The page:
The era of the N.W.T's Inuvik to Tuktoyaktuk ice road is coming to a close and there are bittersweet feelings from the people building its replacement. 

Crews are in the final stages of building the all-weather access road, which is set to open in November.

But the owners of the joint venture building the road have mixed emotions. They're the same people who've been keeping the ice road in shape for 40 years.

"The ice road's been part of my life my whole life," Kurt Wainman said. "It's going to be missed, we enjoy going out on the road and maintaining it."

Wainman owns Northwind Industries, an Inuvik contractor. He took over the company from his dad, who originally helped build the road. He still remembers his first time working on the road with his dad when he was 10 years old.

"The family connection has been lifelong. Dad's passed on, but it's still there and we're going to miss opening it every season," he said. "It's always been the first thing we do before Christmas."

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Kurt Wainman first went out with his dad to work on the ice road when he was 10. He says the ice road has a lot of family memories. (Joslyn Oosenbrug/CBC)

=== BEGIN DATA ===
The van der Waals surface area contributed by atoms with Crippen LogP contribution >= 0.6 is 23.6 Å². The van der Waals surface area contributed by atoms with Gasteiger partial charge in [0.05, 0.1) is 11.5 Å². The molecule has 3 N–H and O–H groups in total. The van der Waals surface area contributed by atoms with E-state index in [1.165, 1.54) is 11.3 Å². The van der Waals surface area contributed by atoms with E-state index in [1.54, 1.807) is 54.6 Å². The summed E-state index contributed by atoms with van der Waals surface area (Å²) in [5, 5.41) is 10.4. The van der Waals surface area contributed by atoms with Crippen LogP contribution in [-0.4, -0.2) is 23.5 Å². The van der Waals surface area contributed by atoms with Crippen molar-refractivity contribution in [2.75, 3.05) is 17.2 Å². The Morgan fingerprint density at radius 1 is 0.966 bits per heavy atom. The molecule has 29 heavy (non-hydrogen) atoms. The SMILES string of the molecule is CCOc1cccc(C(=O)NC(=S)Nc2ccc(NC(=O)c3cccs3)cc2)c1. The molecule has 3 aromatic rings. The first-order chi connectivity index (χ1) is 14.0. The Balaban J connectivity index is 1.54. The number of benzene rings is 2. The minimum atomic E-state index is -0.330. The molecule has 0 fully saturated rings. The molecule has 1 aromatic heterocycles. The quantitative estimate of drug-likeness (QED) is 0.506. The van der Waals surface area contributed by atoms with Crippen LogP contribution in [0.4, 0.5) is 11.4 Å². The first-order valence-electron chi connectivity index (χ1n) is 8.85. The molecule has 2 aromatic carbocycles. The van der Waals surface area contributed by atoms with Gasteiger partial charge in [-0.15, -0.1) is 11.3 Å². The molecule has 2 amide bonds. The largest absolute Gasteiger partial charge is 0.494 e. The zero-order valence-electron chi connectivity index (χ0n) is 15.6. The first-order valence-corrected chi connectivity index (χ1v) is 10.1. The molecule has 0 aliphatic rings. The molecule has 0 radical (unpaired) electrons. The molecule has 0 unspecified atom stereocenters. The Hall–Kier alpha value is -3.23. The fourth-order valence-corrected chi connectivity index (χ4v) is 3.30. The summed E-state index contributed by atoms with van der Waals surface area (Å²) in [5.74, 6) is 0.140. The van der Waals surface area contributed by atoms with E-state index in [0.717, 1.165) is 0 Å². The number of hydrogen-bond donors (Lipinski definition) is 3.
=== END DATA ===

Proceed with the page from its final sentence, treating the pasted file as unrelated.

EGT Northwind, a joint venture between Wainman's company and E. Gruben Transport, owned by cousins Justin and Merven Gruben, is building the $229-million all-season road.

Their grandfather Eddie 'E.' Gruben founded the Tuktoyaktuk-based company, and Merven Gruben also has memories of getting the road ready for the season.  

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Merven Gruben is working to build the new all-weather road between Inuvik and Tuktoyaktuk, N.W.T., but he maintained the old ice road for years. (Joslyn Oosenbrug/CBC)

 "I was there right from the start," Merven Gruben said. "I used to go out with my dad [Bobby Gruben] with a Bombardier to chisel holes before we had an auger just to check the ice."

Merven Gruben and Wainman both say things changed over the years, going from taking a Caterpillar tractor out to using ground-penetrating radar to determine ice thickness today. They both agree a new road will benefit the Inuvialuit region.  

"Once you get the road open, you'll get more people to Tuk," Merven Gruben said. "The end of the road always attracts people."

The territorial government and the Hamlet of Tuktoyaktuk are holding a celebration of the ice road on April 13, with Inuvialuit drum dancing, a community feast, snow sculptures and polar dipping. 

Corrections

  • An earlier version of this story incorrectly referred to E. Gruben as Merven Gruben's father. It also neglected to mention that Justin Gruben is a co-owner of E. Gruben Transport.
    Apr 11, 2017 8:20 AM CT